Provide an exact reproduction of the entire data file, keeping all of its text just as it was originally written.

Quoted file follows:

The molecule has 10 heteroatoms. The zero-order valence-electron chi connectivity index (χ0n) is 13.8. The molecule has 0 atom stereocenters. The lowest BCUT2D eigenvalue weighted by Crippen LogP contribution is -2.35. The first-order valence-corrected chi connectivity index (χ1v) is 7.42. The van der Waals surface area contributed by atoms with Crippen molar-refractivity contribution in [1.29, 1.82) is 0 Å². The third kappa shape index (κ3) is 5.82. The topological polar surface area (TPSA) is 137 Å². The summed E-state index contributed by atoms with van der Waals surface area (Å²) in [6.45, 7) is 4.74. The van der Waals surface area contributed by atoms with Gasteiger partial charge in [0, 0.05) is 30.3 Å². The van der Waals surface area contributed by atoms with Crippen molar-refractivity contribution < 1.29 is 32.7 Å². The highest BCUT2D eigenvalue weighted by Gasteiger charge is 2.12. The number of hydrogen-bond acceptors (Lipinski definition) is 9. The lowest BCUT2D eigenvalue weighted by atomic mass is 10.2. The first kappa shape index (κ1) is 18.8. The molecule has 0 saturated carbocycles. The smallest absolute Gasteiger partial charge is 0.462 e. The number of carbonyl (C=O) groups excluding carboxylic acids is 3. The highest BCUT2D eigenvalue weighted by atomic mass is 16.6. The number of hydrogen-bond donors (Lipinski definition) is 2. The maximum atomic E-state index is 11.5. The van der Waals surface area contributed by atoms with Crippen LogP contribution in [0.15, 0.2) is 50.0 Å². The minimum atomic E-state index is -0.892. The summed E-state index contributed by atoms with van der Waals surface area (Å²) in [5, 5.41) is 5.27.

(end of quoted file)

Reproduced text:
The molecule has 10 heteroatoms. The zero-order valence-electron chi connectivity index (χ0n) is 13.8. The molecule has 0 atom stereocenters. The lowest BCUT2D eigenvalue weighted by Crippen LogP contribution is -2.35. The first-order valence-corrected chi connectivity index (χ1v) is 7.42. The van der Waals surface area contributed by atoms with Crippen molar-refractivity contribution in [1.29, 1.82) is 0 Å². The third kappa shape index (κ3) is 5.82. The topological polar surface area (TPSA) is 137 Å². The summed E-state index contributed by atoms with van der Waals surface area (Å²) in [6.45, 7) is 4.74. The van der Waals surface area contributed by atoms with Gasteiger partial charge in [0, 0.05) is 30.3 Å². The van der Waals surface area contributed by atoms with Crippen molar-refractivity contribution < 1.29 is 32.7 Å². The highest BCUT2D eigenvalue weighted by Gasteiger charge is 2.12. The number of hydrogen-bond acceptors (Lipinski definition) is 9. The lowest BCUT2D eigenvalue weighted by atomic mass is 10.2. The first kappa shape index (κ1) is 18.8. The molecule has 0 saturated carbocycles. The smallest absolute Gasteiger partial charge is 0.462 e. The number of carbonyl (C=O) groups excluding carboxylic acids is 3. The highest BCUT2D eigenvalue weighted by atomic mass is 16.6. The number of hydrogen-bond donors (Lipinski definition) is 2. The maximum atomic E-state index is 11.5. The van der Waals surface area contributed by atoms with Crippen LogP contribution in [0.15, 0.2) is 50.0 Å². The minimum atomic E-state index is -0.892. The summed E-state index contributed by atoms with van der Waals surface area (Å²) in [5, 5.41) is 5.27.